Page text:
2) pigments and dyes such as phthalocyanine, quinacridone, isoindoline, perylene, azo lake, iron oxide, chrome yellow, carbon black, titanium oxide, pearl mica, etc.; and

3) additives such as solvents, surfactants, plasticizers, curing agents, UV absorbers, antistatic agents, thickeners, etc.

The amount of the titanium flakes in the resin composition is selected depending on the purpose of the resin composition. The amount is not specifically limited and is usually about 0.5 to about 20% by weight based on the weight of the composition. Excessive titanium flakes used degrades the properties of the resin composition used for the intended purpose.

3. Third Invention

Among the titanium flakes of the first invention, the flakes having an average thickness of 1 to 10 μm (preferably 2 to 5 μm), an average particle size of 10 to 1000 μm, (preferably 20 to 100 μm) and an aspect ratio (average particle size/average thickness of flakes) of from 2 to 50 fall within the category of the third invention. The coherent oxide layer of the third invention has a coherent color which is changeable according to the layer thickness, and the color of titanium flakes can be changed to a gold, reddish purple, purple, blue, green or like colors according to the Hunter's diagram.

When titanium flakes of the third invention are too thick, the obtained colored titanium flakes have a low hiding power. Titanium flakes of too large an average particle size, when mixed with a resin, would protrude from the surface of a molded body, thereby deteriorating the appearance of the body. Titanium flakes with an average thickness of less than 1 μm or an aspect ratio of higher than 50, when mixed with a resin, would give a molded product having a streaky flow pattern. Titanium flakes with an average particle size of less than 10 μm have poor luster, thus giving a low decorative effect. Hence they are undesirable to use. In the case of an aspect ratio of less than 2, the obtained molded product is low in metallic effect.

It is desirable in the third invention for the colored titanium flakes to have an oxygen content of 0.4 to 5% by weight, a nitrogen content of 0.2% or less and a specific surface area of 0.05 to 0.5 m2 /g.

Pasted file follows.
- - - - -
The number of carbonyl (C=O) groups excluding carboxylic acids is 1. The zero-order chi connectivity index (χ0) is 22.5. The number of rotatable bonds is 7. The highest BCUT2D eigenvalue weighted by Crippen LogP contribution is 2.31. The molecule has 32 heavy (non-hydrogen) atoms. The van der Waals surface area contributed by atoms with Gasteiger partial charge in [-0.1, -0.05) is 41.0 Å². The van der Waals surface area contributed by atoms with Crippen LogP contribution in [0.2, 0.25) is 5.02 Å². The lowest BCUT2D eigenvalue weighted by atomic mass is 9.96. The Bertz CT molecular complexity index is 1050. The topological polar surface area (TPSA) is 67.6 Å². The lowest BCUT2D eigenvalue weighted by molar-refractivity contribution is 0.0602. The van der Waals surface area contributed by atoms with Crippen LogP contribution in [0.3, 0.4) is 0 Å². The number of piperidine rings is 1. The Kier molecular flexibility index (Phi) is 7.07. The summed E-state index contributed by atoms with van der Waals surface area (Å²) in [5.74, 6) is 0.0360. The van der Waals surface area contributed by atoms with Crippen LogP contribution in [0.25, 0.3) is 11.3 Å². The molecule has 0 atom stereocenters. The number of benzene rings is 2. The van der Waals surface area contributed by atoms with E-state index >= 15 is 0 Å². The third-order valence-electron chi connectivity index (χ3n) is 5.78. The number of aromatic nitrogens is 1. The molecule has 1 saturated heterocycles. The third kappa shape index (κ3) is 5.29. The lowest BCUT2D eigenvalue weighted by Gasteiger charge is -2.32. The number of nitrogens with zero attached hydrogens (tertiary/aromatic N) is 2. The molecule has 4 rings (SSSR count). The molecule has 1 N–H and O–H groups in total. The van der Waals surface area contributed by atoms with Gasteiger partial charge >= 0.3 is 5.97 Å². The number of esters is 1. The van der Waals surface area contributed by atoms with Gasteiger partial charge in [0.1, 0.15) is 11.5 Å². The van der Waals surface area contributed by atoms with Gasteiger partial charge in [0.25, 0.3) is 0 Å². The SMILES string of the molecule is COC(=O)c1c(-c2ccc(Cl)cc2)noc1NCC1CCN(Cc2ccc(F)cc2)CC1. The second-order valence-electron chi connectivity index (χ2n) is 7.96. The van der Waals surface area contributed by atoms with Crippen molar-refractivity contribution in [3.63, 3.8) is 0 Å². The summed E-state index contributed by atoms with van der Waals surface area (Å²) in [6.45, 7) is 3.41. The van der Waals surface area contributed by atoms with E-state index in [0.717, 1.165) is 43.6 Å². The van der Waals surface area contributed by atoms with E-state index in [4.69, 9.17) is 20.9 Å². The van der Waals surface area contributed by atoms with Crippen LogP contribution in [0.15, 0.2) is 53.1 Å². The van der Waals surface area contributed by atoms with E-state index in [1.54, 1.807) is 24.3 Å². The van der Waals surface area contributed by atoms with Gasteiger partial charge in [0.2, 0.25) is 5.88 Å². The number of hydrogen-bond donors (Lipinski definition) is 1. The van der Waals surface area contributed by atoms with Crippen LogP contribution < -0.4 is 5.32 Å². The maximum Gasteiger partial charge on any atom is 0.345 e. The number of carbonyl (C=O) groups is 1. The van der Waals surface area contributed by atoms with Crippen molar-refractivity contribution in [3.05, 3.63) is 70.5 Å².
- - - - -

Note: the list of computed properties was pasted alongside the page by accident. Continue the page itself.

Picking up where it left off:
The colored titanium flakes with an oxygen content of less than 0.4% by weight are chemically unstable in the surface and involve risks of ignition or dust explosion during handling, whereas flakes with an oxygen content of more than 5% by weight show reduced luster and have decreased utility as a colored pigment.

To prevent the turbidity of color due to the presence of nitride, the nitrogen content in colored titanium flakes is preferably limited to 0.2% or less.

Titanium flakes with a specific surface area of less than 0.05 m2 /g is low in metallic luster and in hiding power, whereas those of more than 0.5 m2 /g in specific surface area are high in reactivity and are therefore difficult to uniformly color by oxidation.

The colored titanium flakes of the third invention can be prepared by the following process which gives titanium flakes having properties different from those of conventional titanium flakes.

First, titanium particles of about 1 to about 30 μm in average particle size, preferably spherical atomized titanium particles of about 10 to about 20 μm in particle size are ground by wet ball milling in the presence of a grinding liquid medium and a grinding aid.

The same grinding liquid medium and the same grinding aid as used in the second invention are employed in the same amount.

The type, structure and operational conditions of useful ball mills, and the kind and the amount of useful balls are properly selected so as to produce titanium flakes having an average thickness of about 1 to about 10 μm (preferably about 2 to about 5 μm), an average particle size of about 10 to about 1000 μm (preferably about 20 to about 100 μm), a specific surface area of about 0.05 to about 0.5 m2 /g and an aspect ratio (average particle size/average thickness of flakes) of from about 2 to about 50. The selection is preferably made to fulfill the following equation (2):